#330 Comparison of Bilateral Facet Screw with Interspinous Fixation and Stand-alone Interspinous Fixation? A Biomechanical Finite Element Study
Poster Presented by: V. Goel
A.K. Agarwal (1)
V.K. Goel (1)
A. Agarwal (1)
(1) University of Toledo, Bioengineering, Toledo, OH, USA
Introduction: There are many approaches to lumbar spinal fusion surgery, and all involve adding bone graft to an area of the spine to set up a biological response. Recently, interspinous (ISS) fixation has become popular. Our belief is that ISS fixation alone is not sufficient. Supplemental fixation like the facet screw fixation is essential for the construct to become stable. In the present study, we have compared the stability of an interspinous fixation with and without facet screws.
Methods: An experimentally validated finite element model of the L4-5 functional spinal unit (FSU) [1,2] was modified to simulate two posterior fixations: interspinous fixation with and without facet screws. All the implant were given a material property of titanium (E=115GPa, v=0.3). The models were fixed at the inferior-most surface of L5, and subjected to 400 N follower load and 7.5 Nm of flexion, extension, lateral bending and axial rotation moments.
Case I: stand-alone interspinous fixation
For stand-alone interspinous fixation, ROM during flexion, extension, lateral bending, and axial rotation decreased by 68%, 96%, 63%, and 26% respectively, compared to an intact FSU. The corresponding decreases in IDP during flexion, extension, lateral bending, and axial rotation decreased were 23%, 73%, 48% and 14%, respectively.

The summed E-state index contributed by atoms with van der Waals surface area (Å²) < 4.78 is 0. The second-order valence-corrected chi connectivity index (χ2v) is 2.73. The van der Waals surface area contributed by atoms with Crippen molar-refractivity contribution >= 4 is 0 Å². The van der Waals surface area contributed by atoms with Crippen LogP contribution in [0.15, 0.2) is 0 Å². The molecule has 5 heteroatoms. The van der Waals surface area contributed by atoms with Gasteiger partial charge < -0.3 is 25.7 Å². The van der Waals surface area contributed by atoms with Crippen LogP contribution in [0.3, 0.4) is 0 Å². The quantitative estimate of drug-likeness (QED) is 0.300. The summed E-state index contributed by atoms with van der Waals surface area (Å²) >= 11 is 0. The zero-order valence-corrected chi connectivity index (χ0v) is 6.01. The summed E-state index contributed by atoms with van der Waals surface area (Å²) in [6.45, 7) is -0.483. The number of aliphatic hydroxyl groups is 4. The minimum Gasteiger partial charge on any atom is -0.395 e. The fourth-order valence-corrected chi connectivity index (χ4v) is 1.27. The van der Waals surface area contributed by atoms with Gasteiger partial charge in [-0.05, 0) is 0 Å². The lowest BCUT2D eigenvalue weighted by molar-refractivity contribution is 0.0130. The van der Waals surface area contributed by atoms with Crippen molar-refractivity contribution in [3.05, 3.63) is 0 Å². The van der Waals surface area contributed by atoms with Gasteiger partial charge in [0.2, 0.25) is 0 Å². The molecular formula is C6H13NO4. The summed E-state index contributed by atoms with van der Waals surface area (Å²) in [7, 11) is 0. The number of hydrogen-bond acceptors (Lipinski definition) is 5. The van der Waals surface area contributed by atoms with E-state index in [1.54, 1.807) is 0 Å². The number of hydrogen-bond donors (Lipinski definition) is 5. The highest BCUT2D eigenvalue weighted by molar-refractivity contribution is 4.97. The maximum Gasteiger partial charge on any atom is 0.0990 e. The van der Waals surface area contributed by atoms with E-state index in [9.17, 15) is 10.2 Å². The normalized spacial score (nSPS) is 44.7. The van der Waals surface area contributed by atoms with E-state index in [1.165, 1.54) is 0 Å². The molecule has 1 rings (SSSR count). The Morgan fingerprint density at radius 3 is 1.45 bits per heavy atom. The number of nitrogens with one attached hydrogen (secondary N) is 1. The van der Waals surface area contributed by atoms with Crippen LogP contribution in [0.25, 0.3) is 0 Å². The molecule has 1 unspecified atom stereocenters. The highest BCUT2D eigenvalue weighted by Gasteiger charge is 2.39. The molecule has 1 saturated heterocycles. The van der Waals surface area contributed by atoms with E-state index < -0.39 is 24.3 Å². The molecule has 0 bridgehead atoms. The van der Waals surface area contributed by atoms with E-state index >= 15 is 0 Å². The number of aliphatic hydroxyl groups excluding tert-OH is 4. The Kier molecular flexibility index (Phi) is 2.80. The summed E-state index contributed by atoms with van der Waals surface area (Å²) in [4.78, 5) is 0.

The maximum Von Mises stress developed in the interspinous plate, between the two adjacent spinous processes, was 12.2MPa, 51MPa, 83.7MPa and 44.5MPa during flexion, extension, lateral bending and axial rotation, respectively.
Case II: bilateral facet screws with interspinous fixation
The range of motion (ROM) during flexion, extension, lateral bending, and axial rotation decreased by 67%, 99%, 83%, and 65% respectively, compared to an intact FSU. Intradiscal pressure (IDP) during flexion, extension, lateral bending, and axial rotation decreased by 25% , 85%, 58% and 33% respectively.
The above mentioned maximum Von Mises stress decreased by 42%, 64%, 75% and 59% during flexion, extension, lateral bending and axial rotation, respectively.
Discussion and Conclusions: In the sagittal plane, both the posterior fixation system provides similar stability. But for lateral bending and axial rotation, the stability provided by the bilateral facet screw with ISS fixation is higher compared to stand-alone interspinous fixation system. The bilateral facet screw with interspinous fixation system provides an additional decrease of 20% and 39% in ROM during lateral bending and axial rotation respectively. Also, the decrease in ROM in both posterior fixation systems concurs with their respective decrease in IDPs. The predicted decrease in maximum Von Mises stress in the interspinous plate when used with facet screw suggest that plates can be fabricated much thinner.
Our data shows that biomechanically there is a need for additional fixation (such as facet fixation) for the posterior stabilization with interspinous fixation device to achieve greater stability in all planes and with reduced stresses in the ISS plates.
1. Goel VK et al.: JBJS (Am), 88:103-9, 2006, (Suppl 2).
2. Grauer J et al: The Spine Journal (2006). 6:659-666.